Updated June 13, 2019 at 3:00 PM EST.
Baltimore — The U.S. bishops approved a plan to implement the "motu proprio" "Vos Estis Lux Mundi" ("You are the light of the world") issued in May by Pope Francis to help the Catholic Church safeguard its members from abuse and hold its leaders accountable.
The "motu proprio" was one of the measures that came out the Vatican's February Vatican summit on clergy sexual abuse attended by the presidents of the world's bishops' conferences.
The implementation plan passed 281-1, with two abstentions, June 13, the last day of the bishops' June 11-13 general meeting in Baltimore. Directives for implementing the new juridical instrument in the U.S. church were formally presented to the bishops June 11.
"Vos Estis Lux Mundi" established "procedures for reporting complaints of sexual abuse of minors or of vulnerable persons by clerics or by members of institutes of consecrated life or societies of apostolic life," said Bishop Robert Deeley of Portland, Maine, chairman of the bishops' Committee on Canonical Affairs and Church Governance, in introductory remarks preceding presentation of the proposed plan.
"The 'motu proprio' likewise holds church leaders accountable for actions or omissions relating to the handling of such reports," he added.
The implementation plan, Deeley said, has five elements:
"Provide for the utilization of a national third-party reporting system by which reports can be received and conveyed to (the) proper ecclesiastical authority."
"Underscore the requirement to provide pastoral care to persons who might have been harmed."
"Encourage the utilization of proven experts chosen from among the laity."
"Affirm the oversight responsibility of the metropolitan throughout the investigatory process." In church parlance, a metropolitan is the archbishop in a province with other dioceses headed by bishops. There are 32 metropolitans in the U.S. church.
"Recognize the competence of each ecclesiastical province to determine an appropriate means to allocate costs for the investigation of reports and the provision of pastoral care to victims/survivors."
Deeley said the directives "are not intended to establish particular law for the United States." The provisions in "Vos Estis Lux Mundi" itself took effect June 1 and will last for three years. The implementation plan itself also would be good for three years, subject to a later review by the bishops.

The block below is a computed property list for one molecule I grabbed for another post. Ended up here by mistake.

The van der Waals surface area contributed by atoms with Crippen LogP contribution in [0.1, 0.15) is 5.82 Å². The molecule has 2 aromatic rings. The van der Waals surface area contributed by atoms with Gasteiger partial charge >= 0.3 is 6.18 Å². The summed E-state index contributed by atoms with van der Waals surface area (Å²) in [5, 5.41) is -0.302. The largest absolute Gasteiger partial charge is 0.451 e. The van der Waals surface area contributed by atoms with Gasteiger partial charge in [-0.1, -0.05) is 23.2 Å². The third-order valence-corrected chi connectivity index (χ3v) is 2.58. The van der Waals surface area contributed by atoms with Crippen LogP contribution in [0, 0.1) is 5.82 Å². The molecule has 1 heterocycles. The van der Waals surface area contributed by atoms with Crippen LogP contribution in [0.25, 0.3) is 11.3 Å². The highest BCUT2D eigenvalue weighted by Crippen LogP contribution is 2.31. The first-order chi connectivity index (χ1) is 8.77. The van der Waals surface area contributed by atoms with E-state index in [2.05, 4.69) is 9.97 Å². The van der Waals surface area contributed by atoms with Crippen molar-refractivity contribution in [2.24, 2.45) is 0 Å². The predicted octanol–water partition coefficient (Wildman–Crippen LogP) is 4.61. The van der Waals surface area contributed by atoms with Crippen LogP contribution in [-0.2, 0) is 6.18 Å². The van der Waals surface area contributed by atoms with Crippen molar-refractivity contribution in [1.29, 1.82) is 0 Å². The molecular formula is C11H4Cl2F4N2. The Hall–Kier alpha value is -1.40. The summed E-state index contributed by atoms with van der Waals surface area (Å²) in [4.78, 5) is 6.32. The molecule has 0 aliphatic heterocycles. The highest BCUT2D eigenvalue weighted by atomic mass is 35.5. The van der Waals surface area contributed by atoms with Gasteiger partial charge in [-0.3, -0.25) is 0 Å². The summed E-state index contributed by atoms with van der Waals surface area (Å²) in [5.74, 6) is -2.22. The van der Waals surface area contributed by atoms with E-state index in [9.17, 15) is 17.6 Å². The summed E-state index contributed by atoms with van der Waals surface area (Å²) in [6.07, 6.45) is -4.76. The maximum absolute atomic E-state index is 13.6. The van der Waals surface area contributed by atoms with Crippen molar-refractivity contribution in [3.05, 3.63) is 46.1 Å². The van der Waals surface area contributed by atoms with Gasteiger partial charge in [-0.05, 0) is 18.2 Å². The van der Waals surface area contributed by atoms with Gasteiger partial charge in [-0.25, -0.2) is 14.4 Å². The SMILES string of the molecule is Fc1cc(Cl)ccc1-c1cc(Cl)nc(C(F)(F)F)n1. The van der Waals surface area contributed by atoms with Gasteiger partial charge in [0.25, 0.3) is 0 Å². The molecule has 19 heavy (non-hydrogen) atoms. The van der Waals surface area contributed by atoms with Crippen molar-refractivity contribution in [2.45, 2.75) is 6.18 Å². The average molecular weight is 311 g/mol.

The "motu proprio" said bishops' conferences need to establish a "public, stable and easily accessible" system for submitting abuse reports. The proposed implementation plan would urge provinces to publish information on this system broadly "in printed form, online and other media means."
When an abuse report is made, the proposed plan said, "it is highly encouraged that the metropolitan avail himself of an investigator" from among a group previously identified to conduct an investigation. Such a list would include "persons expert in relevant fields, such as law enforcement, criminal investigation, civil law, canon law, psychology and social work," it adds.
"The appointed investigator can make use of other proven experts, who are likewise appointed by the metropolitan, chosen predominantly from among laypersons, who are called upon in view of the nature of the report and the expertise needed to examine it."
The metropolitan should report any "conflict of interest or lack of impartiality" brought to his attention to the Vatican, including that of an investigator.
The implementation plan says, "Each province ought to determine the appropriate means by which it will establish a fund, should it choose to do so, or how it will otherwise allocate costs for the investigation of reports received and for the pastoral care of those who might have been harmed."
"In furtherance of the presumption of innocence enjoyed by the bishop," it says, "all appropriate steps are to be taken to protect his reputation, to assure the exercise of other rights afforded him under canon law, and to restore his good name when it has been illegitimately harmed."
A footnote in the proposed plan said that "in cases where the report concerns the metropolitan, or the metropolitan see is vacant," the most senior bishop in that province would be expected to carry out the directives.
"Vos Estis Lux Mundi" "took concrete steps to eradicate the crime of sexual abuse," Deeley told his fellow bishops June 11. But nothing the U.S. bishops can do, he added, "can derogate from the universal law" of the church or otherwise restrict the Vatican's capacity to act.
In response to a question posted by Bishop Gerald Kicanas, administrator of the Diocese of Las Cruces, New Mexico, Deeley said a metropolitan cannot start an investigation until directed to do so by the Vatican. "The Holy See may decide that that metropolitan is not the (proper) metropolitan to do it, for whatever reason."
Cardinal Sean O'Malley of Boston replied that "by our standards, waiting a month before you could begin an investigation is a far cry from the usual practice (in the United States) and could be seen as leaving a situation that could endanger young people," and he wondered aloud whether the U.S. bishops could urge the Vatican to get investigations started more quickly.
Other bishops raised concerns June 13 similar to those voiced by O'Malley. Deeley said the "within 30 days" phrase in "Vos Estis Lux Mundi" is "an accommodation to parts of the world where communications are not as readily available as they are here."
Some bishops expressed a desire to put an auditing system in place to make sure the implementation plan is working as intended. Bishop Deeley acknowledged such plan details could not be included in the document because they need to be developed. He reminded the bishops that the "metropolitan plan" is one means to report suspected abuse, but "not the only means."